• The Fed should require banks to monitor the supply chains of their clients for linkages to deforestation. Banks should require their clients to document progress in ending deforestation and decarbonizing food production, subject to deadlines. The Fed can help by publishing and disseminating information about best risk mitigation practices, and it can hold banks accountable for ensuring implementation at the firm level by enforcing strict deadlines.
  • To accelerate transformational progress, executive compensation must be tied to bank and firm climate/food/forest performance metrics (greenhouse gas emissions reductions, acres of forests saved and/or reforested, see CDP Forest disclosures for more ideas).
  • Firms and banks can maximize profit by leaning into climate opportunities and mitigating climate risks. However, consumers and investors should be provided with relevant information that allows them to accurately assess companies for how they are managing climate risks.
  • The Fed’s priority should be the prevention of worst-case scenarios. To achieve this, the Fed must drive rapid progress with ending deforestation, and decarbonizing food production, distribution, and consumption, thus disincentivizing actions that encroach onto Indigenous Peoples’ territories and damage firm reputations. If the Fed needs a new mandate with sector-specific tools to mitigate risk in multiple societal systems, the Fed must help the public understand the need for congressional action on this issue.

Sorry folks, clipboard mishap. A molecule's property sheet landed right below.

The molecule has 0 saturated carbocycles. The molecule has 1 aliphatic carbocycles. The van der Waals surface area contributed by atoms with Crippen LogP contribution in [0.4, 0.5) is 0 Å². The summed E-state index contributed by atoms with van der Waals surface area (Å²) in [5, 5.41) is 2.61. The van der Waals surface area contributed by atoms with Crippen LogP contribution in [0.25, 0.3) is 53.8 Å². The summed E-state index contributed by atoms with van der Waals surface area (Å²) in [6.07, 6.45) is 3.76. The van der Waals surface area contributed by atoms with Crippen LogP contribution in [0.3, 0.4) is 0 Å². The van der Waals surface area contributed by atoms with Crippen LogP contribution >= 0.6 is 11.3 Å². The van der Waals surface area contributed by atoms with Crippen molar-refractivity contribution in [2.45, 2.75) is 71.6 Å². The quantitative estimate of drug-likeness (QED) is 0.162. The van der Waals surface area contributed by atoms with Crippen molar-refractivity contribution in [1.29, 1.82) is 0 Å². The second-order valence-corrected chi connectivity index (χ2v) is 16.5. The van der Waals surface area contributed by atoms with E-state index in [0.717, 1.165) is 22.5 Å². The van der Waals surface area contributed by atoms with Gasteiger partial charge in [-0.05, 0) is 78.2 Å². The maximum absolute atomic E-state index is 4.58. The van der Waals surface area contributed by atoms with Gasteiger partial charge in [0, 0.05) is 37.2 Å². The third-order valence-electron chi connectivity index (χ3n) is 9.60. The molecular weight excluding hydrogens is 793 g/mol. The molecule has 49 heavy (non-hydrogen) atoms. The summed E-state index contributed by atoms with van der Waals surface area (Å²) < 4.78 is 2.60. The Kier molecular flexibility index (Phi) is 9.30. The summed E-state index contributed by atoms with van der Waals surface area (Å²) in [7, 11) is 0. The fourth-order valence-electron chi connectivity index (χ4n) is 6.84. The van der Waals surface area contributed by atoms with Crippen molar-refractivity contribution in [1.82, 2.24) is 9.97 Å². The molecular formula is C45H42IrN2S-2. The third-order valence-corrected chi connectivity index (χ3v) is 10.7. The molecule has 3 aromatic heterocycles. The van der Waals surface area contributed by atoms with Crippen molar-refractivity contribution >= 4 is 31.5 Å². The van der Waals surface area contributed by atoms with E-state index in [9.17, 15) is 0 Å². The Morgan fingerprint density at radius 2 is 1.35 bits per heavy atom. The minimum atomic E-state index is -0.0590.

4. Domestic Recommendation – Educating the Public

  • The Fed should help with educating the public on the need for a forest, food, and land use sector that is compatible with the planetary boundaries while meeting human needs. The public should understand the role of the financial system as a catalyst and enabler of systemic change to protect U.S. financial stability. Above all, the public should understand the role of the Fed in guiding the financial system as it mitigates systemic risks.
  • The Fed should help with educating the public on the role of Treasury in issuing green and climate-related securities to mitigate forest, food, and land use risks from climate change.
  • The Fed should help with educating the public on the extreme planetary risks, worst case scenarios, and their consequences. Thus, Congress can act expeditiously to provide the Fed with the new mandates and sector-specific tools necessary to support the financial system in the process of funding the transition to a sustainable food/forestry system.